UCL progress app to monitor Parkinson’s progression at home

A new app is being developed by researchers at UCL and University of London, to be used to support doctors to remotely monitor their patients’ progression of Parkinson’s symptoms.
Following a clinical trial, the app has shown it can support clinicians by providing multiple symptom readings over time, rather than solely through scheduled check-ups.
The findings have been published in npj Parkinson’s Disease, where 60 participants in the study completed 990 tests for three separate clinical teams.
The app, cloudUPDRS, was developed by computer scientists and clinical researchers, to measure symptoms such as tremors and gait. It has a 79% accuracy of assessment, compared to the clinical teams assessment. The researchers noted that while the app’s performance does not quite match that of clinicians, one advantage is that the app may be more objective.
Lead researcher Dr Ashwani Jha (UCL Queen Square Institute of Neurology) said: “Parkinson’s disease is highly variable, as it can progress at very different rates in different people, who will not all experience the same symptoms. For that reason, people with the condition need regular check-ups, often about twice a year, so that doctors can monitor the progression of their symptoms and update their treatment plan.”
“One challenge of these regular check-ups is that symptoms can vary day-to-day, and even throughout the day, so getting a snapshot when a person visits the clinic will not always give the full picture of their condition.”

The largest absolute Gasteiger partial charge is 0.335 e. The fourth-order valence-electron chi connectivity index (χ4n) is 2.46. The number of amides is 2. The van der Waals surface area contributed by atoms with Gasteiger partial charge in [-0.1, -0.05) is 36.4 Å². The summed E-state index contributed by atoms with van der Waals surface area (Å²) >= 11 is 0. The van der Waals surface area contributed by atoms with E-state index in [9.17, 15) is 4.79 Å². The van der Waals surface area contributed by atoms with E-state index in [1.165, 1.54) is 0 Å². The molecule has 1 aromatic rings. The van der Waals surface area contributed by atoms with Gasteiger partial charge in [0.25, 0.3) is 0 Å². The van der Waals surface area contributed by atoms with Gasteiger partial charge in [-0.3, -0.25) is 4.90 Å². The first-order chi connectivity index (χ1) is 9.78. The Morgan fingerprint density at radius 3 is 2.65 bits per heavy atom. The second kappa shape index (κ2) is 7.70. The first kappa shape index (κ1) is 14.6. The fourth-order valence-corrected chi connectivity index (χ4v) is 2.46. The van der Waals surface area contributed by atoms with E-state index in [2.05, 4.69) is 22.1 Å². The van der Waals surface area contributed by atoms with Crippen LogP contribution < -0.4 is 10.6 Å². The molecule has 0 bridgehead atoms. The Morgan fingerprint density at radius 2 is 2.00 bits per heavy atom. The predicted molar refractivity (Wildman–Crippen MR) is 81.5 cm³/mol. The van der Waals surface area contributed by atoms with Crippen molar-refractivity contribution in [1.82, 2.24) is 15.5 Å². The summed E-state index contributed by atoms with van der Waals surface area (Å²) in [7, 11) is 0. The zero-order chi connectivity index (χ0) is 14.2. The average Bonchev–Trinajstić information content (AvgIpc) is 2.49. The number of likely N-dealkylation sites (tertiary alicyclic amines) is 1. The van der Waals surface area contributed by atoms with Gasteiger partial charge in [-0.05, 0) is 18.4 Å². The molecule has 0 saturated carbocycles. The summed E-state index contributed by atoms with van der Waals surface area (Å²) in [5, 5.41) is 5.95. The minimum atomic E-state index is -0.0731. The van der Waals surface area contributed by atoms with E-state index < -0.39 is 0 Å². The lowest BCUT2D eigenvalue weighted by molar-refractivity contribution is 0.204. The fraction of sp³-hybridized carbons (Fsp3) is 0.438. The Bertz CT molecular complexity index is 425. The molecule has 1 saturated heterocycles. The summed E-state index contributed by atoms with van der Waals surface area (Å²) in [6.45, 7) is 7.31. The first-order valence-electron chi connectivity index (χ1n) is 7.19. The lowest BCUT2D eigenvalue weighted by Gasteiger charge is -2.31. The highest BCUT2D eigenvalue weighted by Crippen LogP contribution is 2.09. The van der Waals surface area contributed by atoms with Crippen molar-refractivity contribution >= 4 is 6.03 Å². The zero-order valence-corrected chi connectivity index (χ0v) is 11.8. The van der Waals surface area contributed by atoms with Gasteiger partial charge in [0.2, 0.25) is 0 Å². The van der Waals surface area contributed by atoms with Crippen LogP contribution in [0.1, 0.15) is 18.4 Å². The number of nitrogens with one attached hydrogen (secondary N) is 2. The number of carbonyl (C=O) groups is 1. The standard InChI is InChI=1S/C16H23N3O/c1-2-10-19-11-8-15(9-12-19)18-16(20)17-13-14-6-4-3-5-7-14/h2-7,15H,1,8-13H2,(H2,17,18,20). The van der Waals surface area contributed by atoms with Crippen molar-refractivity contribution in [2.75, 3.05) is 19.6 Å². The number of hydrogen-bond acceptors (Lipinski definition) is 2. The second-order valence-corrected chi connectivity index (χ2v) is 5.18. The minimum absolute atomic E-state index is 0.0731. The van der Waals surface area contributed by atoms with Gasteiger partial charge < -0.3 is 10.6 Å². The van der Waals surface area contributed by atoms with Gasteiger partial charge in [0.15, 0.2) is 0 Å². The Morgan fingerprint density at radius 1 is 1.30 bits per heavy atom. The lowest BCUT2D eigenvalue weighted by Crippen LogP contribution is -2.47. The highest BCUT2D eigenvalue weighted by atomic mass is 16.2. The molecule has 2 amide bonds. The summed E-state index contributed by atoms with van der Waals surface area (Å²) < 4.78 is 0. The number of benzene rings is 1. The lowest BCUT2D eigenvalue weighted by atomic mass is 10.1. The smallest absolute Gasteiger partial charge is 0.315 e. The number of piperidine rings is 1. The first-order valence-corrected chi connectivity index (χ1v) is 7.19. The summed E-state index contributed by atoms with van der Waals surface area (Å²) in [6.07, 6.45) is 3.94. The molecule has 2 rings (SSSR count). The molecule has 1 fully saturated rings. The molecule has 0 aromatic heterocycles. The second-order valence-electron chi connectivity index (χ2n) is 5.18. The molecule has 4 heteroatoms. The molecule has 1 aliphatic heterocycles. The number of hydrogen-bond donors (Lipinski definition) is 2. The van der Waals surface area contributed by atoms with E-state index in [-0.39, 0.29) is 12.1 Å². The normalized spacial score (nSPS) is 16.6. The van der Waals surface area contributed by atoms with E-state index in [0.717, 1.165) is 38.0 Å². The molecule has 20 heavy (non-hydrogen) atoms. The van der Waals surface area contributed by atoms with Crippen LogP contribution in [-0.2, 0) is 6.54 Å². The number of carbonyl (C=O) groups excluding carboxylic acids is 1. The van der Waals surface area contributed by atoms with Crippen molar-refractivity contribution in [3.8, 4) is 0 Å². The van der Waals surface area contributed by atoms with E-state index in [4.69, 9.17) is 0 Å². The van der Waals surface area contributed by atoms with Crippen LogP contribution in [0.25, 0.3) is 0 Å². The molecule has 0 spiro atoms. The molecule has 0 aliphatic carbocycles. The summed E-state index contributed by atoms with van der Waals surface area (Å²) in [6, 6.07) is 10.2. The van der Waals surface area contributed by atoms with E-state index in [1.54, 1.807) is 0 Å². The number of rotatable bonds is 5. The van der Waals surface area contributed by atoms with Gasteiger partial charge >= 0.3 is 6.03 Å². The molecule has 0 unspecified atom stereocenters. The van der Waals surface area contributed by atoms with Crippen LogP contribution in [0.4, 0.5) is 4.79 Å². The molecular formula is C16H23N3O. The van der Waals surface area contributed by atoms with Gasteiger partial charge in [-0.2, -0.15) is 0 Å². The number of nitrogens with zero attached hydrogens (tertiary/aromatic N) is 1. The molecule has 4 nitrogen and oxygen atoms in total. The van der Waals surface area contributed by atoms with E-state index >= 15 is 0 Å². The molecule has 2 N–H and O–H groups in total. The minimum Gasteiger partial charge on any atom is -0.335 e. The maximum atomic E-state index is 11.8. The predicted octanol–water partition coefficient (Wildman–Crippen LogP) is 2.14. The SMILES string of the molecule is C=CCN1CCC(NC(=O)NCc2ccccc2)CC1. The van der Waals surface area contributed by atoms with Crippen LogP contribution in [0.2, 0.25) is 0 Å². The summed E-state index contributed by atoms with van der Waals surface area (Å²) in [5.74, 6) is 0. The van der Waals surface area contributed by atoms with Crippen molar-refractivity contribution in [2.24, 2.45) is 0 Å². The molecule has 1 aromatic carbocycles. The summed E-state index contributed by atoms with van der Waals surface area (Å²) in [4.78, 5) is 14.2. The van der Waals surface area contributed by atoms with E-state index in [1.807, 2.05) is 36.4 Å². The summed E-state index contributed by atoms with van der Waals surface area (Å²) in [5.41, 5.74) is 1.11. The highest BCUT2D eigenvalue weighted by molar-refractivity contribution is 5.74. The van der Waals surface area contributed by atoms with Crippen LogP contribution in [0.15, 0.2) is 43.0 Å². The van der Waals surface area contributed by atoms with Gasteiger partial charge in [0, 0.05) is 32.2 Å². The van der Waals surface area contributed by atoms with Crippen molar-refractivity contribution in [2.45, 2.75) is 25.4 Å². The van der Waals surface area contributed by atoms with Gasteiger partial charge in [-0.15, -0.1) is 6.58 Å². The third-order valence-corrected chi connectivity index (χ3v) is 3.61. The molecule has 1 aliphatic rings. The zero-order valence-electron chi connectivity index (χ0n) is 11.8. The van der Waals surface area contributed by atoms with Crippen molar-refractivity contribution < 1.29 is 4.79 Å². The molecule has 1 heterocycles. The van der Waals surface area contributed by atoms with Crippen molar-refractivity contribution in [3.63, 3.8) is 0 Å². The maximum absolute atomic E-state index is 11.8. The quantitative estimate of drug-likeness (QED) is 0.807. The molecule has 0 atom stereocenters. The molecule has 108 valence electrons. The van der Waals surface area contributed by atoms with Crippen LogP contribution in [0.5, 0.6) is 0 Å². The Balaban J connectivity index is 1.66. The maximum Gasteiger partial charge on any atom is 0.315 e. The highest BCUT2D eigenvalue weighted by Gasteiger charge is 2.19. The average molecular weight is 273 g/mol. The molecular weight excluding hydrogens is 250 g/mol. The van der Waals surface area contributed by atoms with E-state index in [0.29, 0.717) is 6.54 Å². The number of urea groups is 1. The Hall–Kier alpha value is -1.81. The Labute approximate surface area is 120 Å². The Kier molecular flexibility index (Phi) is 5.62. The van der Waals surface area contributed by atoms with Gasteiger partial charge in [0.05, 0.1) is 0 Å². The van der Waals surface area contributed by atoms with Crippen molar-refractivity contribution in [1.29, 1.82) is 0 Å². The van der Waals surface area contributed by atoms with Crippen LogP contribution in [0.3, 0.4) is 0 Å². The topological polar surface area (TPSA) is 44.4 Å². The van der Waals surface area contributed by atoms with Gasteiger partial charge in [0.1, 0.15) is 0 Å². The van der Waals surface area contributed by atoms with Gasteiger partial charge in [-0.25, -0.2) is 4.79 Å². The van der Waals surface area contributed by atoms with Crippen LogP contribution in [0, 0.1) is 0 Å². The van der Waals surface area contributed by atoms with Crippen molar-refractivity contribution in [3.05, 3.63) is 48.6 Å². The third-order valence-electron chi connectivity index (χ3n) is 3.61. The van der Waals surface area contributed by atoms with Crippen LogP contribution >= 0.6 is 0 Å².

“Using an app to track symptoms from home, with multiple readings over a longer period of time, could more effectively capture fluctuations in symptoms.”
“Assessing physical symptoms has been particularly challenging during the COVID-19 pandemic; monitoring patients remotely could enable high-quality care while maintaining social distancing.”
Professor Roussos added: “Digital biomarkers developed using mobile and wearable technologies offer novel opportunities for disease management, especially in Parkinson’s, which sets distinctive challenges due to its complex presentation and high symptom variability. Nevertheless, before such technologies can be adopted widely, we must control for the additional sources of variability in measurement related to device and algorithm selection. In the study, we adopted an approach based on open sharing of software which we hope will foster wider sharing of practices and help establish digital endpoints for Parkinson’s as trusted clinical tools.”
The researchers are continuing to develop and refine the app and are planning a larger trial to help determine how the app could be integrated into clinical practice.
The post UCL progress app to monitor Parkinson’s progression at home appeared first on htn.

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